By Ray Schwetz
The "Scream Trilogy" defined the state of horror in the 90s. Audiences were more sophisticated. Horror films following fairly traditional formulas failed miserably ("Dr.Giggles"). High concept horror films bit off more than they could chew ("Mary Shelley's Frankenstien"). Things began to look pretty bleak for horror films. Then came Wes Craven's "Scream." "Scream" managed to succeed where most horror/comedies fail. It was both scary and funny. The twist on the slasher premise was brilliant. Make the potential teenaged victims of the film aware of the conventions of horror. This self-referential formula proved to be a success with audiences and critics alike. The relatively low budget film went on to make over $100 million and spawn 2 sequels.
"Scream 3" is the conclusion of this intended trilogy. Somehow, considering the box office receipts, I doubt that's going to stop Dimension films from making another one. However, Craven and new writer Ehren Kruger ("Arlington Road"), present a film that definitely feels final. This time around Sydney (Neve Campbell) lives in a secluded house in the woods, working (ironically enough) as an operator for a women's crisis center. Stab 3, the second sequel to the movie based on Gale Weathers' "The Woodsboro Murders," is being filmed. The cast begin to get picked off in the order that their characters die in the script. Gale (Courtney Cox), Dewey (David Arquette), and a Hollywood cop (a matured Patrick Dempsey) enlist Syd's help to find the identity of the killer.
In a brief cameo from the beyond, Randy (Jamie Kennedy) warns that the rules of a horror trilogy state: anything goes. While "Scream 3" lacks the dramatic thrust of its predecessors (the middle act drags a bit), it is an entertaining film that brings closure to the lives of characters that "Scream" fans have grown to love. All questions are answered. This is definitely the weakest entry to the "Scream Trilogy," but it does have better opening and concluding segments than "Scream 2." In this film, the identity of the killer may be near impossible to guess, but upon its revelation, there is new light shed on the previous films. Also, although the dialogue isn't quite as snappy as the previous two films (the absence of Kevin Williamson is felt), writer Kruger throws the us a few decent curves in the story.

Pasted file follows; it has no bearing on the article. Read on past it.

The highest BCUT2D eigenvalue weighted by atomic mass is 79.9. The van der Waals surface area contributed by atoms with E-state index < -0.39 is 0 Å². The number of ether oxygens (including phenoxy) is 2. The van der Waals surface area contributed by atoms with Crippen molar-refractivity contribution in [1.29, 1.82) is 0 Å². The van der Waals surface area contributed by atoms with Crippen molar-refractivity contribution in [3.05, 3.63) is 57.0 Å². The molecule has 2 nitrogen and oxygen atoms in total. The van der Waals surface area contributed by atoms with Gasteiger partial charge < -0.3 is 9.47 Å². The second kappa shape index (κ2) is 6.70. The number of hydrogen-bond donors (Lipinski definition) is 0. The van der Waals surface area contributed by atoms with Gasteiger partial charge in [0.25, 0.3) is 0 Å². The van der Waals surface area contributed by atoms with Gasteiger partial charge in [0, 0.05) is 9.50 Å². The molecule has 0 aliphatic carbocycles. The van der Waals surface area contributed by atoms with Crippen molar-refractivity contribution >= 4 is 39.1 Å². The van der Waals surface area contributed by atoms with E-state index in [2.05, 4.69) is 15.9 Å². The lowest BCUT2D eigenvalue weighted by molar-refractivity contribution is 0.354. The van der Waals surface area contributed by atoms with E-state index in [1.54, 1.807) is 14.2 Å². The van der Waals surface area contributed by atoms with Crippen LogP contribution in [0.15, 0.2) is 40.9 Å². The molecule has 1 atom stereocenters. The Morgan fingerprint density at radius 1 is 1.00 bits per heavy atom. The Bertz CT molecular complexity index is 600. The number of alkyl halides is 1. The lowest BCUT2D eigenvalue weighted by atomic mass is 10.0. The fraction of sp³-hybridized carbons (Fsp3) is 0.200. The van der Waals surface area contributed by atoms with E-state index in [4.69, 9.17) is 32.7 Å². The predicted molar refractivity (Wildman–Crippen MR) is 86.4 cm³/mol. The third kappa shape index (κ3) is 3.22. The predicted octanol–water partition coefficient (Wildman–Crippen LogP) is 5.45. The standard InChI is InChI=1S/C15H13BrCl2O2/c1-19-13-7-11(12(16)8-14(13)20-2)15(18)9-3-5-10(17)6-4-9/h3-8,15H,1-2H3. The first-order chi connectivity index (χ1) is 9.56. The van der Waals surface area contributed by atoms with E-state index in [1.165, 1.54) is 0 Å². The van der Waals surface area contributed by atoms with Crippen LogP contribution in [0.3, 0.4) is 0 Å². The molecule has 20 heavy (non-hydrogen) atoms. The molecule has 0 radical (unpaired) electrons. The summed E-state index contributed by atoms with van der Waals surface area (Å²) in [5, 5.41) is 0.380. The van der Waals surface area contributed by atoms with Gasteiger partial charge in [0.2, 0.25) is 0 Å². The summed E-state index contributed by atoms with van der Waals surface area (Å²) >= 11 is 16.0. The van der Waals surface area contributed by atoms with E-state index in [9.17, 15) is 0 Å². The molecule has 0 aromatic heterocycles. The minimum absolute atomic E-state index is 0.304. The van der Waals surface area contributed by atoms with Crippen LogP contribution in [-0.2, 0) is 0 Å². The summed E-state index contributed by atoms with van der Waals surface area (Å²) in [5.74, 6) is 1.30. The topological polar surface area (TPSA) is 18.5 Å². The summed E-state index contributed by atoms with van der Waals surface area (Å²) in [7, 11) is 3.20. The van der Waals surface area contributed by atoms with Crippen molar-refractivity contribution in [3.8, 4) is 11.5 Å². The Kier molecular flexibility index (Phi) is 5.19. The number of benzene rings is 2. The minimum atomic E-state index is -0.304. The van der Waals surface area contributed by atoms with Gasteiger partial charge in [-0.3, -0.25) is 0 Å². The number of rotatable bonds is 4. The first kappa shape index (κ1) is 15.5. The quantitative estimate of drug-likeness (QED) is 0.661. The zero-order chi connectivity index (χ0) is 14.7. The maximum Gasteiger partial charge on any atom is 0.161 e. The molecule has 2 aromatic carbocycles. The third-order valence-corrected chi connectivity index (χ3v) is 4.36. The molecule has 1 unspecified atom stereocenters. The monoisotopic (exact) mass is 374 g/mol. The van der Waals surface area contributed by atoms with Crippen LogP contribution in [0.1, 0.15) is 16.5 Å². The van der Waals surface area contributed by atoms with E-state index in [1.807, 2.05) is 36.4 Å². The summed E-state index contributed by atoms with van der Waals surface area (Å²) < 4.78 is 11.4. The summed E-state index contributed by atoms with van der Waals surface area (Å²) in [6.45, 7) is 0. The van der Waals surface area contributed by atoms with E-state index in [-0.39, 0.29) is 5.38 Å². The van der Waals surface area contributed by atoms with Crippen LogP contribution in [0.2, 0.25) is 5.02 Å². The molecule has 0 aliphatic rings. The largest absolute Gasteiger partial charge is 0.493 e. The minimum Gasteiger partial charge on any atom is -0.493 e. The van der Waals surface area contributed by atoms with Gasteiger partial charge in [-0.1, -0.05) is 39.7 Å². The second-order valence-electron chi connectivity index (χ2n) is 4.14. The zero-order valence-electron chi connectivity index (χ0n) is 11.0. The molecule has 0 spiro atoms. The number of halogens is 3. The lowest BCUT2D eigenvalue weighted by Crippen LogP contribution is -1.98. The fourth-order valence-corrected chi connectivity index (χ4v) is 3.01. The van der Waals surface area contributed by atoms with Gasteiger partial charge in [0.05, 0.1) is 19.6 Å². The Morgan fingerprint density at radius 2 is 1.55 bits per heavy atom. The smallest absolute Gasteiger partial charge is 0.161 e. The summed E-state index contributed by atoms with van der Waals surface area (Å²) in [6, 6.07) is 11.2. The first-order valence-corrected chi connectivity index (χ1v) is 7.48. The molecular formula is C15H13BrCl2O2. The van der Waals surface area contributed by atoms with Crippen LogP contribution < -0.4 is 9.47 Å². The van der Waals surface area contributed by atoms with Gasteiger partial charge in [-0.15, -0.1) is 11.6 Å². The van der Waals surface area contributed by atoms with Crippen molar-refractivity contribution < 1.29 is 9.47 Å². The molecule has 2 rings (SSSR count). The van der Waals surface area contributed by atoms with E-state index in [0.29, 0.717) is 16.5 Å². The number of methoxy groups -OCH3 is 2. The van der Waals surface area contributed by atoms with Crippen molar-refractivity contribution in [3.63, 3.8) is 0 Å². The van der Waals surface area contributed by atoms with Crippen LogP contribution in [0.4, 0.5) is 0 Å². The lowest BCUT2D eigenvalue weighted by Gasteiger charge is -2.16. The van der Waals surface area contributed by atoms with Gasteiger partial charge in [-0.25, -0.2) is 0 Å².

The Dimension Collector's Series DVD of "Scream 3" is sensational. The picture is everything you'd expect from a big budget Hollywood release. It's slick and crystal clear. Black levels are very good and there are no compression artifacts present. The film is presented at an accurate 2.35:1 aspect ratio The 5.1 mix is outstanding. Your subwoofer will get the workout of its life. Also, the surround channels are extremely active. This 5.1 mix is demonstration quality, folks. There are an exhaustive amount of extras on this disc, which I consider one of the first to truly earn the Dimension moniker "Collector's Series." We have the commentary with writer and director, outtakes, deleted sequences (including an interesting alternate take of the opening murder), a featurette, and Creed's "Scream" themed video for "What If" starring Deputy Dewey himself, David Arquette. Also included is some behind the scenes footage, TV spots, and trailers. This disc is sure to please "Scream" fans.
For diehard fans, there is also a "Scream" box set which includes the same previously released "Scream" Collector?eries DVD, a newly remastered "Scream 2" disc with extras, this DVD I just reviewed, and a fourth disc with special features and DVD-Rom bonuses. I won't be reviewing this box. I'd love to buy it, but I'm on a budget. Besides, the first "Scream" DVD is the same one I bought over a year ago and it still does not contain the director's unrated cut and I already own "Scream 3." My only regret is that I won't be able to trade in my movie only version of "Scream 2" for the new one. Honestly, I kind of feel ripped off. So, I'll wait for the "Scream 2" disc to be issued separately. If you haven?ought these DVDs already, I'm sure the box set is worth the wait. For others, well, let your conscience be your guide.